If you’re still reading this, thank you.  I appreciate your interest.  Let’s look at the photos at last. 🙂

There will be a lot of photos, too, so bear with me.

Thank you very much for looking!  Please feel free to leave comments if you wish – I love hearing from you! 🙂

 
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Posted by on February 11, 2016 in All Artwork, Sculpture & Mixed Media

 

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Checotah

With an art show coming up in less than a month, things have been busy around here!  This will be my first indoor art show, and I am really looking forward to it!  It’s called the Banbury Art Crawl, and you can read up on it at banburyartcrawl.org if you’re curious.  It sounds like a fun show.  I attended it once just as a visitor and I was so inspired by the fresh, unique artwork that was on display by many talented artists.  I am so looking forward to being a part of the show!

So aside from working on my drawing of Norman, I’ve also been trying to get more sculptures going.  Here is one of my recent pieces.  Last fall, there was a clearance sale with all sorts of fall-colored items, including wire.  I snatched up some spools of orange wire (it is not copper…just orange colored).  When I bought them, I was thinking of bird legs and beaks, but the more I looked at it, the more I saw a bay colored horse.  So this is my result.

I am pleased to say that even though I was working on my inventory for the art show, this little guy has already sold.  At our family Christmas party, my aunt saw him and couldn’t resist, so she bought him as a Christmas gift to herself.  She promptly named him Checotah.  She and her husband once drove through Checotah, Oklahoma and she decided that if she ever had a horse, she’d call him Checotah.  Thanks, Jurine! 🙂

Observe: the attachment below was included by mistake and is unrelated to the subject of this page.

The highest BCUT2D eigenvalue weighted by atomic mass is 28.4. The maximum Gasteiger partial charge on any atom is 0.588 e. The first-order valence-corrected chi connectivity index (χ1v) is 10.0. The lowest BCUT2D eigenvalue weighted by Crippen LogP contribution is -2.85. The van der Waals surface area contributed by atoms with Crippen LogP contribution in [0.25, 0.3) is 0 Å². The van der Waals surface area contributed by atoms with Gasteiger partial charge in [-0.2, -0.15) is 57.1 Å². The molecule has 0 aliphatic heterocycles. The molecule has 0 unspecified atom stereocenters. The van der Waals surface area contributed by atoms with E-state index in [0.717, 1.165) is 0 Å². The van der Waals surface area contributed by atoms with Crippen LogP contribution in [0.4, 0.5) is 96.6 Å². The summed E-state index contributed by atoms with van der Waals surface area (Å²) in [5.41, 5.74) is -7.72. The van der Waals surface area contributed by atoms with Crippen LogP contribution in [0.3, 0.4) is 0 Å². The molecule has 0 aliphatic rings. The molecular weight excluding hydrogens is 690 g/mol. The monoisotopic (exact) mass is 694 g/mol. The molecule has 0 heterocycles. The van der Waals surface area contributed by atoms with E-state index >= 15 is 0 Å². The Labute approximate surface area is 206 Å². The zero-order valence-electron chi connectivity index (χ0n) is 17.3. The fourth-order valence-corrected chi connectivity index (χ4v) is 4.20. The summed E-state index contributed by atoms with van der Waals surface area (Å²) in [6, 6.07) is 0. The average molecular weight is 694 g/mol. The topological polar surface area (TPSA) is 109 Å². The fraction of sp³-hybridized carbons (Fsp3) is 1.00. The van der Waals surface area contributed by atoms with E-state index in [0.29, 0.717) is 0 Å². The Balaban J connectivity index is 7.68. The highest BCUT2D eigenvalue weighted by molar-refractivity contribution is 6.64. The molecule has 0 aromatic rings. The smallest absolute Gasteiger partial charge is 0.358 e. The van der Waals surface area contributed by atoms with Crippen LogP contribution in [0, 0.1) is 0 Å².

Checotah

-Made with some 19 gauge dark annealed wire and some 22 gauge paddle wire just for the “bones” of the horse.  Once the piece was secure with heavier wire, I added layers of finer black wire for the legs and muzzle, and the orange wire for the body.  Though the wire looked bright orange on the spool, it looks quite convincing as a bay color on the horse, don’t you think?  The tail is a tiny bit of very fine chain.  The mane is a piece of an old earring.  Those black and silver spear-like pieces on the earring looked like an interesting horse’s mane to me, so I went with it.

-I did not have a chance to measure this piece before it sold, so I’m guessing on the size.  It is approximately 3 inches long x 2 3/4 inches tall x 1 inch wide.  Yes, this guy is pretty tiny.  I wanted him to have the heavy build of a draft horse, so he’s pretty stocky.

I photographed him in a hurry on the day of our Christmas party, so the photos are not the greatest quality.  But here they are, anyway.

Thank you for looking. 🙂

 
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Posted by on January 10, 2016 in All Artwork, Sculpture & Mixed Media

 

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Andalusian

Dear readers, I finally have something new to post here on my blog.  It has been quite a while since I made a post; the Christmas card has taken up a lot of my time.  I will be posting that on Christmas Eve, so stay tuned. 🙂

I love horses, and I always tend to go back to them in my work. This one was slow in coming together, because I was in need of black chain for the mane and tail. It must not be fashionable to wear black jewelry/chain right now, because I had a very hard time finding any. I spent literally an entire day in town going everywhere I could think of from Michael’s Art store to Maurice’s Clothing. I finally did end up finding some very black chain that worked nicely for this horse. I was surprised it was so hard to find chain in black…last time I checked, it was everywhere. It shows how out of the loop I am as far as the fashion world!

I wanted to try and capture some movement and spirit in the horse, so I have her head turned and her ears angled in an inquisitive gesture. I wanted to make her look kind of playful, and hope that comes through in the sculpture.

Andalusian